Joe Louis Walker – Blues Comin’ On | Album Review

Joe Louis Walker – Blues Comin’ On

Cleopatra Records CL 01714

12 songs – 62 minutes

An enduring force who’s been expanding the boundaries of the blues since the mid-‘80s, Joe Louis Walker calls out the big guns on this explosive album, delivering a heaping helping of what fans have come to love: red-hot guitar and one of the most distinctive voices in the business.

A survivor of psychedelic rock and the earth-shattering music scene of his native San Francisco, where he earned degrees in music and English at San Francisco State University and roomed with former Paul Butterfield Blues Band axe master Mike Bloomfield, Walker drifted from the blues to gospel in the mid-‘70s as a member of the Spiritual Corinthians. But this is the 26th album under his own name since returning to the root on the Hightone label with his band, the Bosstalkers, in 1986.

A collection of five originals and seven interesting and surprising covers, Blues Comin’ On features guest appearances from several of the biggest names in the music industry, including Eric Gales, Keb’ Mo’, Albert Lee, Jorma Kaukonen, John Sebastian, Dion DiMucci, Lee Oskar of War/The Lowriders, punk-rock vocalist Charlie Harper and legendary sessions guitarist Waddy Wachtel – and that’s not all!

Recorded at NRS Studio in Catskills, N.Y., the lineup rotates from cut to cut and also features Jellybean Johnson, David Bromberg, Arlen Roth and Jesse Johnson on guitar, Vanessa Collier on horns, Rick Estrin on harmonica and Bruce Katz, Philip Young and Eric Finland on keyboards. They’re anchored by John Bradford and Scott Petito on bass, Dorian Randolph, Tom Hambridge, Byron Cage and Juma Sultan on percussion with Carla Cooke handling lead vocals on two cuts and Amalia Rubin and several of the instrumentalists lending their voices in backing roles, too.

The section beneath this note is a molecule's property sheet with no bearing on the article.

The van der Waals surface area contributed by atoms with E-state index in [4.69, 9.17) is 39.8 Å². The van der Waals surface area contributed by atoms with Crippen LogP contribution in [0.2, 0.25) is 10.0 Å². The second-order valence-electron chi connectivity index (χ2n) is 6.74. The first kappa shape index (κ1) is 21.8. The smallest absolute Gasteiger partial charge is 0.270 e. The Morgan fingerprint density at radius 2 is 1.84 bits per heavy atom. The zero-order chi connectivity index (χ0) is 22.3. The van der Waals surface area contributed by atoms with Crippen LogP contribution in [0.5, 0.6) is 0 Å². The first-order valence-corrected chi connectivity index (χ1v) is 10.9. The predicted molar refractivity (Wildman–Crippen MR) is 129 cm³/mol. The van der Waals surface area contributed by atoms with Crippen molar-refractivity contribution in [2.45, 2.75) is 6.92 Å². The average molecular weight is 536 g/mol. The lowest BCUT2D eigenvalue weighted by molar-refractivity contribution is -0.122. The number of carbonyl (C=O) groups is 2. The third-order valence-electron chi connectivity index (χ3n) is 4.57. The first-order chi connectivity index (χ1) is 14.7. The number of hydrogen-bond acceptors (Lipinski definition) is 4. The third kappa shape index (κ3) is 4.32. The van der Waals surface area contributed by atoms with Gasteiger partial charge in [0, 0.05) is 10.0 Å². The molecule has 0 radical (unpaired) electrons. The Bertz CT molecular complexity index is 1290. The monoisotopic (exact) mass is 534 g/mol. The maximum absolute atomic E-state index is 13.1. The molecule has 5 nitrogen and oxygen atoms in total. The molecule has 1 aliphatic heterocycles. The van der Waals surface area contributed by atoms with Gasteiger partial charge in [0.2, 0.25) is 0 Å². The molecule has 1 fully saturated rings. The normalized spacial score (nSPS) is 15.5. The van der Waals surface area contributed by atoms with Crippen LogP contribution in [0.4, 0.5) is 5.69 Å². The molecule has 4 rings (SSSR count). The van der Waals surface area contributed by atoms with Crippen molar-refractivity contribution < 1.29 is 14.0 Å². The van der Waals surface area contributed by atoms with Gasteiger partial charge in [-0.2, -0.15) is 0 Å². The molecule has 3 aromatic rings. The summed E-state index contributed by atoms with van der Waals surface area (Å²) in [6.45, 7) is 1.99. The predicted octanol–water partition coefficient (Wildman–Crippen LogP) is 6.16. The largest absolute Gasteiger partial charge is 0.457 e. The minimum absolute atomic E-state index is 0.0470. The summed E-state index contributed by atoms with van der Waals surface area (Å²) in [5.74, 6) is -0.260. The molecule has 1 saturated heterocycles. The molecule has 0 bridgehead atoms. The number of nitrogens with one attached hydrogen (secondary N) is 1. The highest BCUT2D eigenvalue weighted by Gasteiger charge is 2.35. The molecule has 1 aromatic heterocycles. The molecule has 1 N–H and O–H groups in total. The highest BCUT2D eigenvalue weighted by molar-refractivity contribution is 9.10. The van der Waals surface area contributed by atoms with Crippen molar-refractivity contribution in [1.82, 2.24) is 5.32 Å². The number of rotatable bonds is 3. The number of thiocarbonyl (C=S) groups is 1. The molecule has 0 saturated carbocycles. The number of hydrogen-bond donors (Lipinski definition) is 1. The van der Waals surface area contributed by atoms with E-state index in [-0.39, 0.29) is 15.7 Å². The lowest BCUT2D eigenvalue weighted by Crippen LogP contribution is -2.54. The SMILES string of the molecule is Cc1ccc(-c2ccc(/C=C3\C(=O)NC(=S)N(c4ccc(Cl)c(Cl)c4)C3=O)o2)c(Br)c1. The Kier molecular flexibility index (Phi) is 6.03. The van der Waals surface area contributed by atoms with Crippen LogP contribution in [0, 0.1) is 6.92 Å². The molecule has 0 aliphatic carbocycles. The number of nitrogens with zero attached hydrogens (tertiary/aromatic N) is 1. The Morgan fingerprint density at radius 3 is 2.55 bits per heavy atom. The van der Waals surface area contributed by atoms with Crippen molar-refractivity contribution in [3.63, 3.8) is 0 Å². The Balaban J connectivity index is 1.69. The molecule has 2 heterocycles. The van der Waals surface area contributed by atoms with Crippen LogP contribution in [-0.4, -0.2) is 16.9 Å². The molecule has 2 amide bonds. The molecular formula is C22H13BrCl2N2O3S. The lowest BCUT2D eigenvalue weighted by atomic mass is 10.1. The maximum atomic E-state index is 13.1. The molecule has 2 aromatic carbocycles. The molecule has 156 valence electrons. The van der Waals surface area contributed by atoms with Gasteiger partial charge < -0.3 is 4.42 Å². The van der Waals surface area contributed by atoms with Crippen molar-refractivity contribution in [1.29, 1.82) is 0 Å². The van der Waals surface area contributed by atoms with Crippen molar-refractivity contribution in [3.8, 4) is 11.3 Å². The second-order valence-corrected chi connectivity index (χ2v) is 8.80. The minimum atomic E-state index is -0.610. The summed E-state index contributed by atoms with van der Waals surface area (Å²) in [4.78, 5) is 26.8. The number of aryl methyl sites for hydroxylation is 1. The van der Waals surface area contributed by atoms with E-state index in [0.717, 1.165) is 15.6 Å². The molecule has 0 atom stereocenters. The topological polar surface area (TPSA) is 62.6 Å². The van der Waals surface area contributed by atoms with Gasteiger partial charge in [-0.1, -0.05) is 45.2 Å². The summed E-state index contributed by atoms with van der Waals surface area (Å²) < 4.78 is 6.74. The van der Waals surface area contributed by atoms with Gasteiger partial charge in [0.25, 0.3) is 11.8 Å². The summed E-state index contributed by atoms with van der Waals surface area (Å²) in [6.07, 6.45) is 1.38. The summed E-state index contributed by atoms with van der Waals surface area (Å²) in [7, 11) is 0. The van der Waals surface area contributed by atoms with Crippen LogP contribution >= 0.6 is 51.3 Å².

Co-written with Mick Jagger’s son, Gabe, the action opens with “Feed the Poor,” a powerful, dark, slow-blues burner with Kaukonen on lead guitar on Katz on organ. It’s built atop the image of a man dying in the gutter as it urges charity and states that the person easily could have been you or me. Dion takes the lead, delivering the opening vocal before yielding to Joe and adding acoustic guitar, for his self-penned “Blues Comin’ On.” It’s a medium-paced shuffle that builds intensity throughout aided by Wachtel, Gales and Walker on guitars and a trio of percussionists.

The feel changes dramatically for the light-and-airy “Someday, Someway,” on which Cooke and Walker trade vocals with harp accents from Oskar. Not to be confused with either the ‘60s hit by The Marvelettes or another with the same title by Marshall Crenshaw, it’s a sweet-and-soulful blues that celebrates a building love affair that will endure the ages.

Johnson, the guitarist who rose to fame with The Time in the ‘70s, is at his funky best as he delivers the lead to Joe Louis’ “The Thang.” It’s pure old-school with Walker’s spoken vocal verging on rap as it introduces new dance moves. Joe’s on 12-string with Keb’ on slide and Sebastian on harp for the propulsive, country-blues flavored “Old Time Used to Be,” an attempt to convince a former love to forget about her new love and return to his arms.

Bradford’s funky bass line kicks off his original, “Come Back Home,” a silky smooth urban blues that features Ryder at the mic and understated licks for Joe Louis with Collier on horns and strong runs on the keys from Young. Next up, Walker takes on Bobby Rush’s familiar “Bowlegged Woman, Knock-Kneed Man,” updating it with a harder edge and a helping hand from Estrin, Wachtel and Katz. The mood quiets again for “Awake Me, Shake Me,” another soulful ballad with dual vocals, before Joe turns Charlie Rich’s country classic, “Lonely Weekends,” into a stop-time, gospel-tinged acoustic blues complete with choral accompaniment.

The uptempo original, “Seven More Steps,” sings praise of life with a lady who consistently helps take away the struggles of the day before two more covers — “Uptown to Harlem,” penned by funk pioneer Betty Mabry and a 1967 hit for the Chambers Brothers, and “7 & 7 Is,” first recorded by Eyes of Blue in 1968 – bring the disc to a pleasant close.

Joe Louis Walker has released some phenomenal albums in his lengthy career, but this one ranks high with his all-time best – which is truly saying something. Run, don’t walk to buy this one. You’ll be glad you did!

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